Lex: Absolutely. So I vacillate between kind of frontier technology and the edge of entrepreneurship for what now is broadly FinTech. And then on the other side, I spent my time in the large incumbent financial institution. So I started my career at Lehman Brothers in a strategy role for a fairly chunky wealth management business. It was, I’d say about $200 billion in AUM in about 80 of that was private wealth and the rest was institutional. So I spent a couple of years going through the McKinsey approach to figuring out how to run a business like that, which means fire all your small clients, charge everybody a $5,000 minimum account fees and sell them a whole bunch of private equity so that you can book your revenue upfront and live off the trailer, you know?
And so having that experience early and then watching the whole thing deconstruct and reconstruct again into Barclays was very formative because, Barclays could buy different assets from Lehman. It could buy the capital markets business, which was the investment bank and the broker dealer attached to it. You know, so it’s like the brokerage trading culture and all the commission-based stuff that went along with it, or they could have bought Neuberger Berman, which was also inside of Lehman and was the asset management side with a much more fiduciary approach and I think Neuberger’s results continue to tell that story. And watching that come apart and then come back together was really informative for me and gave me very early on the courage to say this stuff, it looks hard, but you could just do it.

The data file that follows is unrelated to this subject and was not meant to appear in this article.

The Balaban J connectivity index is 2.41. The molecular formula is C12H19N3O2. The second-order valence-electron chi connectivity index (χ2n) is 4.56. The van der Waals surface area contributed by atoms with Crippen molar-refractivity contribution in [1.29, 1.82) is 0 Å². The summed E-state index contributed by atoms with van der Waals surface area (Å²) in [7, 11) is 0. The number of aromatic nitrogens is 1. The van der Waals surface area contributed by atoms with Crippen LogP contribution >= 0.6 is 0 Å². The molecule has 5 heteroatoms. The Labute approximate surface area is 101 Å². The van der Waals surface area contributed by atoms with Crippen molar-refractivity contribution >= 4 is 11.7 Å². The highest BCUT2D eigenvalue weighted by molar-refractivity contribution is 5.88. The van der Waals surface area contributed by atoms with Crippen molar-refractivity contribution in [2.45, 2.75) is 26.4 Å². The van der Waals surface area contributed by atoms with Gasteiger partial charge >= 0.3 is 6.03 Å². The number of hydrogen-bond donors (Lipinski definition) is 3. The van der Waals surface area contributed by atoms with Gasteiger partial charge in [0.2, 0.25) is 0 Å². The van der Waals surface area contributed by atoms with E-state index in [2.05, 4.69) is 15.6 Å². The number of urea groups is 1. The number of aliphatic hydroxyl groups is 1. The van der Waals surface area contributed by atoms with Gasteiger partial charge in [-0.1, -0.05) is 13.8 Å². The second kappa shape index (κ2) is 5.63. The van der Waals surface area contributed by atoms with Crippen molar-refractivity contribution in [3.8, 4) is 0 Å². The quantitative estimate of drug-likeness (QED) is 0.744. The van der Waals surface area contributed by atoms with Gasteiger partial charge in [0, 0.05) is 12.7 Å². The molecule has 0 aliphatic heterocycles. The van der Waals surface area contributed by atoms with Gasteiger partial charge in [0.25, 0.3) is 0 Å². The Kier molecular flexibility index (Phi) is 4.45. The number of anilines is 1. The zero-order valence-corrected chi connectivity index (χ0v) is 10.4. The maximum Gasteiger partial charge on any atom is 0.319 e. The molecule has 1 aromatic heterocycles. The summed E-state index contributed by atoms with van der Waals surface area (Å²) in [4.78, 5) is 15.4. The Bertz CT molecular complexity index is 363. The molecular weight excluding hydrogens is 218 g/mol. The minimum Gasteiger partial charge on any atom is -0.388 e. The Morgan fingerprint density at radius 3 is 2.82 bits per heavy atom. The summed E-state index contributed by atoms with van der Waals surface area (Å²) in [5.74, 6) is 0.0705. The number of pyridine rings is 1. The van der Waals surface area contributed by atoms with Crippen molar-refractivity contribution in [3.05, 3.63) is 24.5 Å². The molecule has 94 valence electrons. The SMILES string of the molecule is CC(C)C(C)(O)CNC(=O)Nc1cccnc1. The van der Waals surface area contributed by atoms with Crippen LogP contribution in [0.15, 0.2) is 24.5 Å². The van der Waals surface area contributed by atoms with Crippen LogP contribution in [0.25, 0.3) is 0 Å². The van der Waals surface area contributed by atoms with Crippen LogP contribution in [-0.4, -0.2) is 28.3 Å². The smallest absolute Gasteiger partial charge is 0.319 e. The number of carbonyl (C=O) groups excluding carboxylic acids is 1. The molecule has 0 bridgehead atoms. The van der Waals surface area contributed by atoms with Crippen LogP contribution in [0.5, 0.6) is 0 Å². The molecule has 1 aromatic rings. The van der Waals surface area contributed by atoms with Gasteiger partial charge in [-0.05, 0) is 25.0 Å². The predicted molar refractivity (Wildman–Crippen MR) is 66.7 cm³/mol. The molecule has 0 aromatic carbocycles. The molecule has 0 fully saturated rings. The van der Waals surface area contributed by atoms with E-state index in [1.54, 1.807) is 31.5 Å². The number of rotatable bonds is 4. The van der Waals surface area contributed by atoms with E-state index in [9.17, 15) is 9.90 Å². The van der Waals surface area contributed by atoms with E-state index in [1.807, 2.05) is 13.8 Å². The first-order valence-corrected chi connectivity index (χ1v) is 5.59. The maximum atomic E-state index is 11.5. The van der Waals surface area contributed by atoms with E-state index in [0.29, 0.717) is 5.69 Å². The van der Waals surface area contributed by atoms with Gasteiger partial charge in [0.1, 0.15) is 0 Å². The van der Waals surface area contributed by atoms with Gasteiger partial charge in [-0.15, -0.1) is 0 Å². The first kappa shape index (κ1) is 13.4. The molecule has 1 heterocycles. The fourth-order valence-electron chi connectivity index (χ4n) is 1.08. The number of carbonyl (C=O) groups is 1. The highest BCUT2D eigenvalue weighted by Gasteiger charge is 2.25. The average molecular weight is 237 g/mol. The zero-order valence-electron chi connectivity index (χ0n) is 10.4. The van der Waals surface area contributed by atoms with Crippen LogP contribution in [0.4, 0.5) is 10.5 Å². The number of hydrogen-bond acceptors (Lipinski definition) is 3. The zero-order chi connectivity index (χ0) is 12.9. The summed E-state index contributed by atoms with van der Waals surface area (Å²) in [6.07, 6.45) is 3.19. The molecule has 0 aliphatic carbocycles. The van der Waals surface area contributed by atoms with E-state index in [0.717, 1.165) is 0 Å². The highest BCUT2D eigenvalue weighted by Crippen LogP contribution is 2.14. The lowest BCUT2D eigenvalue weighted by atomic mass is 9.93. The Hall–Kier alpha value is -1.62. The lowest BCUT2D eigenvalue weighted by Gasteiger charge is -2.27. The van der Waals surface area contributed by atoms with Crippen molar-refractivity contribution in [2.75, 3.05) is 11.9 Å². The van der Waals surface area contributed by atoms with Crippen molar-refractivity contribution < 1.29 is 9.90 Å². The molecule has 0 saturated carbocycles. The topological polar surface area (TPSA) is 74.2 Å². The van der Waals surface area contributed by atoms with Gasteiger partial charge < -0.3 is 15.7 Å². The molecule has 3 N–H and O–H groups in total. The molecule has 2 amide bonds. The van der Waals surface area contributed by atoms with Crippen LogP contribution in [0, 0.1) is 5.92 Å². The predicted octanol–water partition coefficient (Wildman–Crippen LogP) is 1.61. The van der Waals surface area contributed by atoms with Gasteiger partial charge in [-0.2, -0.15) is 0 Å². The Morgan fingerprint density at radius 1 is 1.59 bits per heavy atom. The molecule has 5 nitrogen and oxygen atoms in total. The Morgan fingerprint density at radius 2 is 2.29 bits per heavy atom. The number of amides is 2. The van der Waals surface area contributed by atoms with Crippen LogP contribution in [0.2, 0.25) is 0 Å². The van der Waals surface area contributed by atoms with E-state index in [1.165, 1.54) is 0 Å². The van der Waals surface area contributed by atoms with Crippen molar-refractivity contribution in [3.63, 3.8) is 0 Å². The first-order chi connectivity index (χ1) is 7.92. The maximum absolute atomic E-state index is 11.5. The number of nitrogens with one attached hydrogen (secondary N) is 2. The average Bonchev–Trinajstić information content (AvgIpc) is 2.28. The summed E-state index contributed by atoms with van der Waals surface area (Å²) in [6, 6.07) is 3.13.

I mean, there’s nothing special about any of these people. I mean, they’re all good at their jobs and they’re smart, but there’s nothing particularly special about being in finance. You can try it. And so in my early twenties started a robo-advisor called NestEgg Wealth. I was at Columbia at that time, doing a grad degree and started NestEgg in 2009, 2010. So spent a lot of early time looking and connecting with whether it’s Betterment or at the time KaChing prior to Wealthfront or any of the other digital plays in wealthtech. And I think we were all in this dark forest for 3-4 years, until about 2012, when the theme really hit the mainstream and the word robo-advisor, regardless of how people feel about it, really helped the public imagination understand what the purpose was of digital finance.